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Tapping Our Commercial Potential: Work with the National Labs

October 12, 2011 - 9:59am


Tapping Our Commercial Potential: Work with the National Labs

In order to transform our nation’s energy system and secure U.S. leadership in energy technologies, we must maximize the potential of the scientific discoveries made in our National Laboratories.

In 2010 alone, the Energy Department’s 17 National Laboratories and 5 facilities executed more than 13,500 technology transfer transactions. These transactions include a range of other research and development agreements as well as the licensing of laboratory technologies, negotiated by technology transfer offices across the Department. Technology Transfer offices at the laboratories and facilities work closely with the Energy Department to provide access for industry and academia to the technologies, expertise and unique facilities – helping to make U.S. companies and the U.S. economy more competitive.

Learn more about the various ways you can work with the National Laboratories:

  • CRADAs (Cooperative Research and Development Agreements): The industry partner enters into a cost-sharing agreement or provides funds for collaborative work and sharing of intellectual property and data. For example, the novel lithium ion battery research underway at Oak Ridge National Laboratory has yielded a long-term partnership between the lab and Dow Kokam.  By supporting the research & development at ORNL, Dow Kokam has been able to efficiently optimize its materials and manufacturing processes. Ultimately, this agreement will enable the company to provide advanced and economical battery solutions for the industrial and consumer markets.
  • Work for Others: Laboratory experts conduct sponsored research and development for a non-federal partner that funds the work directly through the lab. Work for Others permits the funding partner to maintain intellectual property and data rights. Sandia National Laboratories’s alliance with General Motors includes a Work for Others agreement: Sandia researchers have recently completed a prototype hydrogen storage system for GM vehicles with design tools that will save GM significant costs and time.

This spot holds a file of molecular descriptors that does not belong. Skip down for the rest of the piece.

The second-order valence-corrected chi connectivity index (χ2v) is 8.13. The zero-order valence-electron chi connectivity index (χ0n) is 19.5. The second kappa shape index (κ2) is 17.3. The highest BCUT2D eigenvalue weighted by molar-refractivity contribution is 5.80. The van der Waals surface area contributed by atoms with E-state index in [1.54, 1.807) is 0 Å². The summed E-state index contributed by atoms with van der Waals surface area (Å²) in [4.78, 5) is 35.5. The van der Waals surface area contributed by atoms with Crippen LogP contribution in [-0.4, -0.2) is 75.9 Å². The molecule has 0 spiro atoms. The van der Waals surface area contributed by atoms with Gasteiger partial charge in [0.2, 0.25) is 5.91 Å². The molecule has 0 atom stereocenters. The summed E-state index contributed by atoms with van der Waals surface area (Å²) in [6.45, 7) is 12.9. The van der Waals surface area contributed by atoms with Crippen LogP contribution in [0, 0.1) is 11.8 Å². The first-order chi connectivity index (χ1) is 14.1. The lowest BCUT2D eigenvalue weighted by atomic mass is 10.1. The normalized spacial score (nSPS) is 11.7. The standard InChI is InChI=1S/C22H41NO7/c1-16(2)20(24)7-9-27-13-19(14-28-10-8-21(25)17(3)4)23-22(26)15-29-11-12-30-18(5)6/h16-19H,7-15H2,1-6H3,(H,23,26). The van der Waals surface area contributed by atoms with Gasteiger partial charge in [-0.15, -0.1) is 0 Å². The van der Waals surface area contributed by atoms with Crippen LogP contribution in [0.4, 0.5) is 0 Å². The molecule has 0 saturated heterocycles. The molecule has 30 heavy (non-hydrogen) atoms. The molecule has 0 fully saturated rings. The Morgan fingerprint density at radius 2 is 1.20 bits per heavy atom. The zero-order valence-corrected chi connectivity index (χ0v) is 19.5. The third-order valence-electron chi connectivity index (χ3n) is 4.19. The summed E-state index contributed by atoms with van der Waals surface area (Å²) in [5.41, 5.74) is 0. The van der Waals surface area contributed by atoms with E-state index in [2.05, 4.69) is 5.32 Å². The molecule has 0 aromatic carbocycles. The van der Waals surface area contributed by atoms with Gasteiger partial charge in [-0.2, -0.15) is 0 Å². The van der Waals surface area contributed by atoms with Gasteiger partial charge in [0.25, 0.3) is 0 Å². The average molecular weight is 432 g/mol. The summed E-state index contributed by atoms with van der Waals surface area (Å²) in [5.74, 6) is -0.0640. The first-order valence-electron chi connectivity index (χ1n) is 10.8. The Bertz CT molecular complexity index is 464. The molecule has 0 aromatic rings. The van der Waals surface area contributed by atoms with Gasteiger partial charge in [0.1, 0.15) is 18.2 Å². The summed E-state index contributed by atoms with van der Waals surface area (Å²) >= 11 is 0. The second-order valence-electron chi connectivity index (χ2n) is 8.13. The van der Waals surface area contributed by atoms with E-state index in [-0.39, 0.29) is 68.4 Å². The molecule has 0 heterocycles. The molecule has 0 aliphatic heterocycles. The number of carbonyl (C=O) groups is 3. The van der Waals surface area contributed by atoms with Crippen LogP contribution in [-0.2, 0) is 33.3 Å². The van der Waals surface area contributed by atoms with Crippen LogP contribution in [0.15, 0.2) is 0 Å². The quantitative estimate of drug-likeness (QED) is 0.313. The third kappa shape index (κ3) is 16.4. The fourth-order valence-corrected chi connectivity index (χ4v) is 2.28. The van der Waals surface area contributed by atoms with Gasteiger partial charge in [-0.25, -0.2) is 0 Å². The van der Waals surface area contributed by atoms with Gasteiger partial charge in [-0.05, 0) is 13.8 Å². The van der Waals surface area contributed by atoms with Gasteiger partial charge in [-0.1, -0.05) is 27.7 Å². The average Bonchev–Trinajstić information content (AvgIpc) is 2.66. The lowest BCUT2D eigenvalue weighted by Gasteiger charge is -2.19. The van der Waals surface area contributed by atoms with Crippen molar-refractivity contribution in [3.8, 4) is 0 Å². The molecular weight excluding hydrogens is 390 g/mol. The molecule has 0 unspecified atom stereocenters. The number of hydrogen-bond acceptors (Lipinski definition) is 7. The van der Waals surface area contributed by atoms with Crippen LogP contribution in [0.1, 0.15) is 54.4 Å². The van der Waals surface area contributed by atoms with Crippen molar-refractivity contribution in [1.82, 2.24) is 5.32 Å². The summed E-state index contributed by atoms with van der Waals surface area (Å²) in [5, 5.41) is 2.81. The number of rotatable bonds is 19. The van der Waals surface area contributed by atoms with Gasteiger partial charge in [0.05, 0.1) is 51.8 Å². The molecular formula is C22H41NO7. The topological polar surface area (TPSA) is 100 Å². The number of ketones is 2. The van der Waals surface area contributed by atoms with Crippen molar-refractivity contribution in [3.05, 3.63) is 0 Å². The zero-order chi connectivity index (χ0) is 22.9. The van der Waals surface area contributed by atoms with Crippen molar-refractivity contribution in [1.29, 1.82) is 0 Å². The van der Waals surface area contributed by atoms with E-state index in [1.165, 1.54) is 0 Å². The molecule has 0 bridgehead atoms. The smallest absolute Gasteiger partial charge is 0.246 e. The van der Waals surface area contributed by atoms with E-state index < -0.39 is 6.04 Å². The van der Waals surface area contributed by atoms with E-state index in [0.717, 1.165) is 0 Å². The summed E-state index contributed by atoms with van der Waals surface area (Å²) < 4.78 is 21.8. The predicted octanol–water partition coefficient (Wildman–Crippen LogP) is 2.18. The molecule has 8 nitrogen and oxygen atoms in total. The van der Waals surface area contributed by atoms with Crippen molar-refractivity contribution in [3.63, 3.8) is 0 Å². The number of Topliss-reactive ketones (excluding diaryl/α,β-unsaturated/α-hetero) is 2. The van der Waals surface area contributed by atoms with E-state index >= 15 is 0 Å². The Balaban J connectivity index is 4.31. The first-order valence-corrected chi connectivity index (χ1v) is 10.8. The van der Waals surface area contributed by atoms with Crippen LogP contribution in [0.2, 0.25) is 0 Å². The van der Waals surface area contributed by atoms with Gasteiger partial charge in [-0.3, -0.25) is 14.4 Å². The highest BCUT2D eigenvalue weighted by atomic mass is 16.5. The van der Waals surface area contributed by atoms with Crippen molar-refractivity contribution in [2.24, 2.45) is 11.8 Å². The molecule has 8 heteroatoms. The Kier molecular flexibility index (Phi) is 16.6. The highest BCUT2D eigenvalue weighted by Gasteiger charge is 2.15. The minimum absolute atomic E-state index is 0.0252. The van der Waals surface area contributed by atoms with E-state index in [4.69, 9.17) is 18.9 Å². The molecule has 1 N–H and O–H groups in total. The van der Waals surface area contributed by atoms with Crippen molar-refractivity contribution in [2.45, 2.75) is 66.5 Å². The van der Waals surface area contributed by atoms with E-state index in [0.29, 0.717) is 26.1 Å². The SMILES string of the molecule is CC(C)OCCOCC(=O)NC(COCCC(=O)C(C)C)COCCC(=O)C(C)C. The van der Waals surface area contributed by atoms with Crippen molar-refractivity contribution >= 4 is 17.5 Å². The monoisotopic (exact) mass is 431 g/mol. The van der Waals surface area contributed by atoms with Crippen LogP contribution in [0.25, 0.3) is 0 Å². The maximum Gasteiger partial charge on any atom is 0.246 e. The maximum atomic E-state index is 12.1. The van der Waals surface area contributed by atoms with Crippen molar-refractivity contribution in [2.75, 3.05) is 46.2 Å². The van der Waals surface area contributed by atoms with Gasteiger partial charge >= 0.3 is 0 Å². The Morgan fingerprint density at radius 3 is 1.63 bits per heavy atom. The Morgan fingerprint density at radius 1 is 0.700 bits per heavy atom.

• User Facilities Agreements: The industry partner receives access to unique facilities and equipment available at the laboratories to conduct research and development activities. The non-federal user of the facility pays the full cost of conducting the research at the lab and may maintain intellectual property and data rights. Users who agree to publish the research results are not required to cover the cost of the use of the facility. See a listing of Designated User Facilities. For example, the National Synchrotron Light Source (NSLS) at Brookhaven National Laboratory attracts about 2,500 scientists each year from industry, academia, as well as other labs to use the facility's powerful x-rays, ultraviolet light and infrared light.
  • Licenses of Inventions and Copyrights: Laboratory technologies and software are made available to industry for further research and commercial development. For example, Berkeley National Laboratory scientists recently licensed their Ion Mobility Analysis technology to Quest Diagnostics, Inc. and Berkeley HeartLab Inc. This more thorough cholesterol assessment test will help identify individuals who may have no idea that they are at risk for heart disease (which accounts for roughly half of 1.5 million heart attacks a year).

In 2010, technology transfer transactions included more than 700 CRADAs, 2,200 Work for Others agreements, 4,400 user facility agreements, and more than 6,000 licenses. The technology transfer offices filed more than 1,000 patent applications, and logged more than 200,000 downloads of their copyrighted open-source software.

The laboratories provide information on patents, patent applications and available technologies by allowing you to search or browse market summaries of technologies available for licensing at the Energy Innovation Portal. The technologies include not only those developed by Energy Department laboratories, but many from Energy Department-funded research institutions as well.

In May, we launched the “America’s Next Top Energy Innovator Competition.” Under the program, newly created companies and budding entrepreneurs can license up to three patents in one technology area from a single Energy Department National Laboratory at the low cost of only $1,000. The program defers patent costs and upfront option fees. Technologies available for licensing through this program can be found here.

Stay tuned over the next week for's Commercialization series showcasing many technologies from the National Laboratories.